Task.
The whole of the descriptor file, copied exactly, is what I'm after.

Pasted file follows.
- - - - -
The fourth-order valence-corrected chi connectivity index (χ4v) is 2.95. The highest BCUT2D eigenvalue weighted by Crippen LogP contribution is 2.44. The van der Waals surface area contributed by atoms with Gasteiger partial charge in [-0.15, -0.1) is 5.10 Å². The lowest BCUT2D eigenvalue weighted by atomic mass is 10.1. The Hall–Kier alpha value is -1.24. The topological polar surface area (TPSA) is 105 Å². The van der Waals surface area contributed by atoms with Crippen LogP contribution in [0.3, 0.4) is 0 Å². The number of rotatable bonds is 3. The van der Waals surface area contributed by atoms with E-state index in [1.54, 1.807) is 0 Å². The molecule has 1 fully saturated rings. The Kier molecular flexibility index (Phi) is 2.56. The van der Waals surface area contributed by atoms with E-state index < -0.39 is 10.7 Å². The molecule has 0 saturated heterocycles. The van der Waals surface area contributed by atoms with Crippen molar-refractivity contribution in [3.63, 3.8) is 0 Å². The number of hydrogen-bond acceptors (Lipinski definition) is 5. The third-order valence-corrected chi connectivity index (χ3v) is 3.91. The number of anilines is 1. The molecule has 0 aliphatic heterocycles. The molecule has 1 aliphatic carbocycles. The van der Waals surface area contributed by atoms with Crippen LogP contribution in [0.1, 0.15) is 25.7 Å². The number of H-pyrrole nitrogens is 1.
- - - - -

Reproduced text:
The fourth-order valence-corrected chi connectivity index (χ4v) is 2.95. The highest BCUT2D eigenvalue weighted by Crippen LogP contribution is 2.44. The van der Waals surface area contributed by atoms with Gasteiger partial charge in [-0.15, -0.1) is 5.10 Å². The lowest BCUT2D eigenvalue weighted by atomic mass is 10.1. The Hall–Kier alpha value is -1.24. The topological polar surface area (TPSA) is 105 Å². The van der Waals surface area contributed by atoms with Crippen LogP contribution in [0.3, 0.4) is 0 Å². The number of rotatable bonds is 3. The van der Waals surface area contributed by atoms with E-state index in [1.54, 1.807) is 0 Å². The molecule has 1 fully saturated rings. The Kier molecular flexibility index (Phi) is 2.56. The van der Waals surface area contributed by atoms with E-state index < -0.39 is 10.7 Å². The molecule has 0 saturated heterocycles. The van der Waals surface area contributed by atoms with Crippen molar-refractivity contribution in [3.63, 3.8) is 0 Å². The number of hydrogen-bond acceptors (Lipinski definition) is 5. The third-order valence-corrected chi connectivity index (χ3v) is 3.91. The number of anilines is 1. The molecule has 0 aliphatic heterocycles. The molecule has 1 aliphatic carbocycles. The van der Waals surface area contributed by atoms with Crippen LogP contribution in [0.1, 0.15) is 25.7 Å². The number of H-pyrrole nitrogens is 1.